Top 7 Ways Holistic Networking Will Expand Your Business Circle

By Karen Carnabucci

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Networking refers to your connections to people in your professional and personal world. The larger the network, the more opportunities you have to share your work and beliefs, talk about your businesses and find referrals, resources, information and encouragement.

Among the most daunting of tasks: those times when we enter events such as mixers, open houses, club meetings, awards events and community functions where we know very few or no people. Here are some tips:

  1. Notice the people you're drawn to. Trust your instincts regarding what people you notice and who seems to catch your eye in the crowd. The way someone dresses, his or her level of energy, even the expression on his or her face may draw you to learn more about that person.

  2. Develop a range of simple questions that are related to your business or occupation. Perhaps you are experiencing a small problem in your work; the networking event is an ideal time to seek out solutions or resources. Are you looking for a new long distance phone company? Trying to decide where to advertise? Or seeking good accountant or graphic designer?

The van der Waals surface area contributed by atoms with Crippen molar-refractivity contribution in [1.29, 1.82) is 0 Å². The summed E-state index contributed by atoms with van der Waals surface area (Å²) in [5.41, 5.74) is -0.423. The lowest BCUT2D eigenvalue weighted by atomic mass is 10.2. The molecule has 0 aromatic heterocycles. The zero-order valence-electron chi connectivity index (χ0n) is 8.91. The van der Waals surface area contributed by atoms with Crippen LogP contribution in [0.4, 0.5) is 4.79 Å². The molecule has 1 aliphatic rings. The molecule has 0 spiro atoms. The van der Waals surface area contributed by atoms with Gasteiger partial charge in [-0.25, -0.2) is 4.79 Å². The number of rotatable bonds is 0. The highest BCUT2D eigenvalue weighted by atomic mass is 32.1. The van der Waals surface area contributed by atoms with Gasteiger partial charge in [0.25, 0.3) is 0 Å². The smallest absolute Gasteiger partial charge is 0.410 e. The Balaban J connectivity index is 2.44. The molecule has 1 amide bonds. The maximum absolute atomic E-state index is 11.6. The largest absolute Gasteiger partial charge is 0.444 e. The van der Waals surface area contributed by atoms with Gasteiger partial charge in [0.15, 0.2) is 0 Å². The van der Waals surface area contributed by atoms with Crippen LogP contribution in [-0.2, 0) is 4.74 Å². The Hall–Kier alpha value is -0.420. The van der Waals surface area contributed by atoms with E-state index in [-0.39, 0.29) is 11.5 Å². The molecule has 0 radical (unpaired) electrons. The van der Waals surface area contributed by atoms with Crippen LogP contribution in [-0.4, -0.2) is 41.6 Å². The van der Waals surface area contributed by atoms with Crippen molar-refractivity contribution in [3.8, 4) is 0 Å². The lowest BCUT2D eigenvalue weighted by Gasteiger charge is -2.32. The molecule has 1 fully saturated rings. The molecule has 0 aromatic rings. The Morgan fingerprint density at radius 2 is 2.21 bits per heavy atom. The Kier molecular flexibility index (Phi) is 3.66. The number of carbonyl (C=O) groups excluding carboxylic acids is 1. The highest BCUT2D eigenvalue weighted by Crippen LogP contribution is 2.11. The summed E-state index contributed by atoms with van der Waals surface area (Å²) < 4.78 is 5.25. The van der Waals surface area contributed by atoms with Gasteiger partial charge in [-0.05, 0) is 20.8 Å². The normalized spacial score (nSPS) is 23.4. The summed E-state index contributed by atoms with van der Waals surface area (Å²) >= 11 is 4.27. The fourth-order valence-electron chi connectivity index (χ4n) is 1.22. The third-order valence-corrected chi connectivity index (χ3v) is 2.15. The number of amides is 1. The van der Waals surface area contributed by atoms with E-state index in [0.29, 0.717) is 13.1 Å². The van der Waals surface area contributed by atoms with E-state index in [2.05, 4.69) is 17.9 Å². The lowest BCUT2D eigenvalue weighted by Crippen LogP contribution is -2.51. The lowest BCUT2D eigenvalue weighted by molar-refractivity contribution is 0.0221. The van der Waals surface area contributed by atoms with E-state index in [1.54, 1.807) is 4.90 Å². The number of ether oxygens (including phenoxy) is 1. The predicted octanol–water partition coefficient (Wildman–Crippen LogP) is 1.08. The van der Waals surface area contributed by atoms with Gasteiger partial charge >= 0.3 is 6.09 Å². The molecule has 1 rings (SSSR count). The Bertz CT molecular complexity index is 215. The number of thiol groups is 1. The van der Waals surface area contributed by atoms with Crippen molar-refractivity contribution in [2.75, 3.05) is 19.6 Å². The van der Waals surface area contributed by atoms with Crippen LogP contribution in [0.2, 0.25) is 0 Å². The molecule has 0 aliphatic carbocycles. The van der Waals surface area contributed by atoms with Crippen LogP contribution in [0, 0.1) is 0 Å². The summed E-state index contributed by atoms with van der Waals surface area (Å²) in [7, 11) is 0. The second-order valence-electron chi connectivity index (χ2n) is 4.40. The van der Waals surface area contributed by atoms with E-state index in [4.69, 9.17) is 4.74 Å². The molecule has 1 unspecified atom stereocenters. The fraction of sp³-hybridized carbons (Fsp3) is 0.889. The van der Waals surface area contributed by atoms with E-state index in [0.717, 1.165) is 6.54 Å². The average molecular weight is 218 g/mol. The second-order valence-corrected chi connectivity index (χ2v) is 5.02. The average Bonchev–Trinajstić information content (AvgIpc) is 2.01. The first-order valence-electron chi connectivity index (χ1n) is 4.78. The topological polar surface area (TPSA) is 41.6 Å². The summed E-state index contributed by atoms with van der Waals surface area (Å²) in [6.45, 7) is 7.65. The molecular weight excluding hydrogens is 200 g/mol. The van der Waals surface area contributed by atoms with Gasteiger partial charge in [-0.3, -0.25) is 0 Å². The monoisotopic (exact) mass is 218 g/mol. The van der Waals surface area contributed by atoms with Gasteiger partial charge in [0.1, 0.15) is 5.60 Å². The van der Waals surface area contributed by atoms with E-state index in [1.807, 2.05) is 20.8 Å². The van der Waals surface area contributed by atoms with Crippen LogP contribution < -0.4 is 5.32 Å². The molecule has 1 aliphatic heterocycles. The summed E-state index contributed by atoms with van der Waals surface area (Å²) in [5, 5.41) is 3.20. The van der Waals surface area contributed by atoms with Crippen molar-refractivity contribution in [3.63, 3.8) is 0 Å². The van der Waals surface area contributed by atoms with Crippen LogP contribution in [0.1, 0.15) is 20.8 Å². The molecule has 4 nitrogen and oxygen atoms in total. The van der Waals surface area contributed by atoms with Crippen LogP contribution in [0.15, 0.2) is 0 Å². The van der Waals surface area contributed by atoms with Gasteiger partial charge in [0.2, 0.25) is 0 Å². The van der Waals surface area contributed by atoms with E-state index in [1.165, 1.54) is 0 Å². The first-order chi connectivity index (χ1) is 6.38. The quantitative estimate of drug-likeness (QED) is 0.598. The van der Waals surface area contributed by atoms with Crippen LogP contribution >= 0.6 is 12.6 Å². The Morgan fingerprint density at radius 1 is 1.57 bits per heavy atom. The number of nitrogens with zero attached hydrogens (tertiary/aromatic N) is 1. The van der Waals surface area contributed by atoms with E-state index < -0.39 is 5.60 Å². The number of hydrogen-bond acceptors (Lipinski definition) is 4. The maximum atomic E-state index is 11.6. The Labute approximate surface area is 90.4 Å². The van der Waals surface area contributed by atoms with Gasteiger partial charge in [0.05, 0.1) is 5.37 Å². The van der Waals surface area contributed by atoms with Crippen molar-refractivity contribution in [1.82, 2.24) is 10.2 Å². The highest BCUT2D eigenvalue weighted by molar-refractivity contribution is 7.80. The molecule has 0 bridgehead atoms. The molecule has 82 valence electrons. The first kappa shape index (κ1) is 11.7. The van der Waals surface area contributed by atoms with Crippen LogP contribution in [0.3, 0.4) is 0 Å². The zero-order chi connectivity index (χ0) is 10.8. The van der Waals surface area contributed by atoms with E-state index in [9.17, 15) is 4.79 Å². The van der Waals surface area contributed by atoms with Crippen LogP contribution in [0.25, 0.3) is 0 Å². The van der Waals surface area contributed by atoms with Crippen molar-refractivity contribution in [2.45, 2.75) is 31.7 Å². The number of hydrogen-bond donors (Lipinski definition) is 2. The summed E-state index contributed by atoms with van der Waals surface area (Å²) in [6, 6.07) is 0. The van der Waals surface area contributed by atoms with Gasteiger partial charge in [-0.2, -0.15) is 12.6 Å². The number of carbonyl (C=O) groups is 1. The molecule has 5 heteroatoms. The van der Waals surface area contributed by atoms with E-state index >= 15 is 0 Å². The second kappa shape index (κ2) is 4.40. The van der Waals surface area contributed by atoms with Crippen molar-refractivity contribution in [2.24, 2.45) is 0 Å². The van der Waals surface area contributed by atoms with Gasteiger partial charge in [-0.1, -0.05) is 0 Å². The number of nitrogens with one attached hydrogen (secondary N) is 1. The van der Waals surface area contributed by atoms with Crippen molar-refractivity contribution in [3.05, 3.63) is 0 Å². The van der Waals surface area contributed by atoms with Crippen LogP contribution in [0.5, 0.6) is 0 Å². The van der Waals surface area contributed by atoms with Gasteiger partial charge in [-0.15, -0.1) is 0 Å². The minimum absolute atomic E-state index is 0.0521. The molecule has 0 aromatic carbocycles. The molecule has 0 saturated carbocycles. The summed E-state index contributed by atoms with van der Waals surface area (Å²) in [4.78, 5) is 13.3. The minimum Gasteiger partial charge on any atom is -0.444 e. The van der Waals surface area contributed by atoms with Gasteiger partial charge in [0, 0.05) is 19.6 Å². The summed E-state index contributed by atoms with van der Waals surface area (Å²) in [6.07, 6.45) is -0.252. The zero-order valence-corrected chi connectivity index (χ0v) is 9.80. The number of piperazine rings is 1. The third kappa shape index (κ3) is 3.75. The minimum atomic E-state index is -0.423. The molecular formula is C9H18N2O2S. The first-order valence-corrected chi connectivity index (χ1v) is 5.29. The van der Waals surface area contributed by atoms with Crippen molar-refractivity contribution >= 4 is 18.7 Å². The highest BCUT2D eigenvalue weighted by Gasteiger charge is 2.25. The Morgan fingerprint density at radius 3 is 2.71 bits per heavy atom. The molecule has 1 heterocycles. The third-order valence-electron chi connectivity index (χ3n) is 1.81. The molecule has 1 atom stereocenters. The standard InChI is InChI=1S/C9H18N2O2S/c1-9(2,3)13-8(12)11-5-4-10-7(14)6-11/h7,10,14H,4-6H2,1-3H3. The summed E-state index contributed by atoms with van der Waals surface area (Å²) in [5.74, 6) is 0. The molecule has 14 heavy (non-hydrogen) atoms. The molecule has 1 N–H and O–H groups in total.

3. Begin your question with, "Do you know someone who…" and this may help you meet more people — in addition to getting help in solving your problem.

  4. If you have the opportunity to introduce yourself to a lot of people, practice varying your "spiel" with each person so that you don't say the same thing twice. Your words will stay fresh, you will feel more energy and you may find new connections and topics to talk about — even among people whom you have met before.

  5. It's OK to eavesdrop. Our energy ebbs and flows, and it's all right to take a break from talking to just listen, breathe and pause. If you notice a twosome or cluster of people talking with animation, stroll over to check out what's so interesting. Listen and ponder. You may be surprised to know what you can learn by listening.

  6. Volunteer to fill a particular role or task for an organization or club where you are a member. The task — such as greeter, survey taker or chairperson of a committee — will give you specific reasons to meet new people while you're helping the organization.

  7. Make sure you bring your business cards to exchange. Follow up on your most interesting contacts later with meetings, e-mails or phone calls.

Karen Carnabucci is a creativity consultant, psychotherapist and coach in Racine, Wis., offering professional development programs and one-to-one mentoring, with a focus on doing business from a whole person perspective, and the author of "Whole Person Marketing." See http://www.companionsinhealing.com for more about Karen, her directory of resources for holistic health professionals and her free e-newsletter, Whole Person Practice.

Source: http://Top7Business.com/?expert=Karen_Carnabucci

Article Submitted On: November 14, 2004